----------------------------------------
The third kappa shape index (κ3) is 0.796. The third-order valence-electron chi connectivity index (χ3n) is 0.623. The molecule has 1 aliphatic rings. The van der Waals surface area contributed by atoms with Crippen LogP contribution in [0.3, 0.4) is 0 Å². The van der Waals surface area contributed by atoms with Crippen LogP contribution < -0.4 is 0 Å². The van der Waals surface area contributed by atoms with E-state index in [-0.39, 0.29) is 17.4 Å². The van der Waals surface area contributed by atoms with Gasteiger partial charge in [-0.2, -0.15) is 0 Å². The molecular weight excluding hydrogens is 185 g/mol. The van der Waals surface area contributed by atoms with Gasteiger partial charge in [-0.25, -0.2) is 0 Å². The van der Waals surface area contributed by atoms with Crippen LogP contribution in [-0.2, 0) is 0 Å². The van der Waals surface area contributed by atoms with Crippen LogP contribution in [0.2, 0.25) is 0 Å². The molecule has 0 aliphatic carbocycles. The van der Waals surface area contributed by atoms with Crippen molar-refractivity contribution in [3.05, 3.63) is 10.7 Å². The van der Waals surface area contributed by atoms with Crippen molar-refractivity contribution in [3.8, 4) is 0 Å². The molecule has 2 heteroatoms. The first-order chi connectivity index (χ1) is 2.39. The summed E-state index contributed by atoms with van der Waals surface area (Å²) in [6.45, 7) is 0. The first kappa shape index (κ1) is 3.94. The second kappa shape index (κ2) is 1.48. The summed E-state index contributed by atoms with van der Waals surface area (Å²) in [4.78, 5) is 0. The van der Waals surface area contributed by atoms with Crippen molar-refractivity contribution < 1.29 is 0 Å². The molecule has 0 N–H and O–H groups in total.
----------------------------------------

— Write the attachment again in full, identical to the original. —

The third kappa shape index (κ3) is 0.796. The third-order valence-electron chi connectivity index (χ3n) is 0.623. The molecule has 1 aliphatic rings. The van der Waals surface area contributed by atoms with Crippen LogP contribution in [0.3, 0.4) is 0 Å². The van der Waals surface area contributed by atoms with Crippen LogP contribution < -0.4 is 0 Å². The van der Waals surface area contributed by atoms with E-state index in [-0.39, 0.29) is 17.4 Å². The van der Waals surface area contributed by atoms with Gasteiger partial charge in [-0.2, -0.15) is 0 Å². The molecular weight excluding hydrogens is 185 g/mol. The van der Waals surface area contributed by atoms with Gasteiger partial charge in [-0.25, -0.2) is 0 Å². The van der Waals surface area contributed by atoms with Crippen LogP contribution in [-0.2, 0) is 0 Å². The van der Waals surface area contributed by atoms with Crippen LogP contribution in [0.2, 0.25) is 0 Å². The molecule has 0 aliphatic carbocycles. The van der Waals surface area contributed by atoms with Crippen molar-refractivity contribution in [3.05, 3.63) is 10.7 Å². The van der Waals surface area contributed by atoms with Crippen molar-refractivity contribution in [3.8, 4) is 0 Å². The molecule has 2 heteroatoms. The first-order chi connectivity index (χ1) is 2.39. The summed E-state index contributed by atoms with van der Waals surface area (Å²) in [6.45, 7) is 0. The first kappa shape index (κ1) is 3.94. The second kappa shape index (κ2) is 1.48. The summed E-state index contributed by atoms with van der Waals surface area (Å²) in [4.78, 5) is 0. The van der Waals surface area contributed by atoms with Crippen molar-refractivity contribution < 1.29 is 0 Å². The molecule has 0 N–H and O–H groups in total.